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Politics A Level at QE Academy Trust

Course description

Often misinterpreted, Aristotle is pointing to the very nature of human beings: to live together as a collective. Politics is study of ‘the art of the possible’, offering insights into how humans live together, how they use their power and how it is used on them, as citizens of countries and of the world. You will explore freedom and tolerance, justice and democracy, and their limits. We discuss aspects of international relations, which broadens your outlook to consider policies that transcend lines on the map. This course is central of an understanding of the modern world and focuses on contemporary politics and areas of concern in the UK, Europe and the international community.  

Course content

AS Level Units

Unit 1: People and Politics  
This unit introduces students to the key channels of communication between government and the people and encourages an evaluation of the adequacy of the current arrangements.  

- Democracy and Political Participation: Understanding democracy, the development of the idea and the practical reality. Key features of democracy in the UK, participation/legitimacy crisis and how far the UK system conforms to liberal democratic principles. The implications of devolution and EU membership, lowering the voting age and digital democracy.  
- Party Policies and Ideas: A knowledge and understanding of the history, traditions and distinctive features of political parties. The development of party politics in recent years including ideology and policy, and a comparison of party policies and ideas.  
- Elections: How elections promote democracy and the voting systems used in the UK for the House of Commons, devolved bodies and local authorities. Debating the electoral system.  
- Pressure Groups: The features and functions of pressure groups, how they exert power and influence, and the relationship between power and democracy and pressure groups.  

Assessment: Written Examination: 1 hour 20 minutes  

Unit 2: Governing the UK  
This unit introduces students to the major governmental processes within the UK. It encourages them to develop a critical understanding of the role and effectiveness of key institutions, and of the relationship amongst them in the context of multi‐level governance.

- The Constitution: Nature, sources and key features of the Constitution, debates about sovereignty and the implications for the EU, understanding key reforms since 1997 including Lords reform, the possible introduction of a ‘written constitution’.  
- Parliament: The relationship between legislatures and executives in parliamentary and presidential government, the role and powers of the House of Commons and House of Lords, recent proposed reforms and their implications.  
- The Prime Minister and the Cabinet: Roles, powers and constraints. Prime Ministerial leadership styles and debates about the presidentialisation of UK politics.  
- Judges and Civil Liberties: The role of the judiciary, the power and influence of judges and the relationship between the judiciary and other branches of government. The effect of the courts on individual rights, liberties, and the implication of the Human Rights Act.  

Assessment: Written Examination: 1 hour 20 minutes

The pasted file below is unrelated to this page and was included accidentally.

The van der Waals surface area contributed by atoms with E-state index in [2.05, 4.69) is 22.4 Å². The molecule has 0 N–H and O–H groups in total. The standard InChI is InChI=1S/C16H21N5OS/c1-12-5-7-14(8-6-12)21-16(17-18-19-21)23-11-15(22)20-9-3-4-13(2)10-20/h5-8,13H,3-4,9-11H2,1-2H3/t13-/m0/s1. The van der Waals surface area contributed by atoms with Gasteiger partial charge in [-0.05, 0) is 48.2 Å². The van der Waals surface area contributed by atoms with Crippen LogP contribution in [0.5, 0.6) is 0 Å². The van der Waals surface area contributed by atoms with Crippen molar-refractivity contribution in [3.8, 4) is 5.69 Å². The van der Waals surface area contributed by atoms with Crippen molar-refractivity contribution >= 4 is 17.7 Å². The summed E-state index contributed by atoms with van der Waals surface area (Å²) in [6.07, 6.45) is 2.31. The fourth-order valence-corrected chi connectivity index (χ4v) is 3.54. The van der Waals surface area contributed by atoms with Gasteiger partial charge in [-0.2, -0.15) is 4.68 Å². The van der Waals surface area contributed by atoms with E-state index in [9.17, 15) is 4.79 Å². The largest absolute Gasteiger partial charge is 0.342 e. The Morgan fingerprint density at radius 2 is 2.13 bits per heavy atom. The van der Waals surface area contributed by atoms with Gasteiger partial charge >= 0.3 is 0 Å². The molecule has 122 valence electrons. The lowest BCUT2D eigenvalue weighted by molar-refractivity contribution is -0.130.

A2 Level Units

Unit 3: Key Themes in Political Analysis: Structures of Global Politics  
This topic provides an introduction to global politics by examining key global political structures and systems.

- Approaches to Global Politics: the international system, the process of Globalisation and the implications for the nation state.  
- World Order: Post‐Cold War changing nature of the world order and the implications of bipolarity, unipolarity and multipolarity, the importance of hard and soft power and emerging powers.  
- Global Governance: The origin and development of major global institutions post 1945 including the United Nations, NATO, the IMF, World Bank and the G8. European Union and Regionalism: Origins and development of the EU particularly economic and monetary union, regional integration.

Assessment: Written Examination: 1 hour 30 minutes

Unit 4: Extended Themes in Political Analysis: Governing the USA  
This topic examines the institutional framework of US government and considers the interrelationships between its legislative, executive and judicial processes and the health of US federalism.  

- The Constitution: Nature and principles, an awareness of the Constitutional Framework, rights and an evaluation of their effectiveness.  
- Congress: The structures and workings of Congress and the distribution of power. Factors influencing the relationship between Congress and the Presidency, the significance of party allegiance.  
- Presidency: Formal and informal sources of power, factors that affect the role of the presidency, recent presidents.  
- Supreme Court: The composition and the role of the court, the appointment of Federal Judges, the political significance of the court and its impact on public policy.  

Assessment: Written Examination: 1 hour 30 minutes  

Entry requirements

Entry requirements: to do the Level 3 programme at Queen Elizabeth’s, you will need
to have achieved 5 or more GCSEs at grades A*‐C including at least one of
English/Maths. Individual courses might also require certain grades at GCSE in
particular subjects.

How to apply

If you want to apply for this course, you will need to contact QE Academy Trust directly.

Last updated date: 17 December 2015
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